Max Verstappen raced away with the Hungarian Grand Prix on Sunday, continuing to pile on the accolades for himself and Red Bull.
It’s 12 straight wins for the constructor now – a new record – and for the Dutch maestro, it’s win number 44 – something he joked he doesn’t want to stay on for too long, given Lewis Hamilton drives that car.
For Hamilton’s Mercedes, it was a tale of two halves. Hamilton got pole position on Saturday, but squandered the lead with a sticky start on Sunday, while team-mate George Russell fell in Q1, but weaved his way from 18th on the grid to sixth place.
The Hungaroring has offered a lot for F1 fans to ponder despite the relatively predictable winner – and it’s good news for McLaren in particular.
Here’s Mail Sport‘s Six Things We Learned from the Hungarian Grand Prix 2023.
Lando Norris has proven himself to be a leader with his second place finish for McLaren
The Hungarian Grand Prix was a great showcase for young drivers coming through in F1
Lando Norris has become a leader
At 23, Lando Norris is among the new wave of younger drivers making themselves known on F1 circuits across the world.
With McLaren making up the whole of the second row of the grid – behind Hamilton and Verstappen – they were able to take advantage of the seven-time champion’s sloppy start at a track where he has had phenomenal success – and Norris showed where the future lies.
After that first corner, he was third behind Piastri and Verstappen, but he was able to dance his way through the various changeovers in position, and eventually wind up a comfortable second – securing back-to-back podium places for the first time in his career.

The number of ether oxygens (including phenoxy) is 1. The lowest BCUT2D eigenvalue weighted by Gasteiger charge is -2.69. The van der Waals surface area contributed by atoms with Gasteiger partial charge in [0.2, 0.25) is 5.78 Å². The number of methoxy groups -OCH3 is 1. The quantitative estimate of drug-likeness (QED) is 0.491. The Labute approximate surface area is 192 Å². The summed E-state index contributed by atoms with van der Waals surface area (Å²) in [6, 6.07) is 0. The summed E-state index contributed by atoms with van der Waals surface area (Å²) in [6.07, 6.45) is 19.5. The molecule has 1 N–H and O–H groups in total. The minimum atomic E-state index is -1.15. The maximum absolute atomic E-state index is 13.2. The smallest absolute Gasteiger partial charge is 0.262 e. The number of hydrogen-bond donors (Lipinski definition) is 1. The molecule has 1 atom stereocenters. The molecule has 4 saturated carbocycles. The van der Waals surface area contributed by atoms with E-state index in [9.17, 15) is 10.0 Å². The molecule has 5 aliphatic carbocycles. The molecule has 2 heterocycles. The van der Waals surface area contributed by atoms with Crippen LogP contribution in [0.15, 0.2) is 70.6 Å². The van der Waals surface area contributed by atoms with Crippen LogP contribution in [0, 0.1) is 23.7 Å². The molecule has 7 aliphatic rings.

Last season, he finished seventh in the driver’s championship, and while this year he’s running eighth, two consecutive second places suggest that he has shaken off his rocky early form in 2023, where he finished outside the points in five of his first eight races, and finished no higher than sixth.
After his fourth place in Austria, and runners-up trophies in Britain and Hungary, the only way is up for the young driver. And he’s got competition in his team too…
Oscar Piastri has turned things around by finishing fifth, but still seeks a first career podium
Piastri has turned things around
Australian driver Oscar Piastri joined McLaren for the start of this season, and it looked ominous from the off – an opening day retirement, followed by a run of eight races with just two finishes in the top 10.
But he finished in fourth at Silverstone two weeks ago, and he followed it up with an impressive trip around the Hungaroring.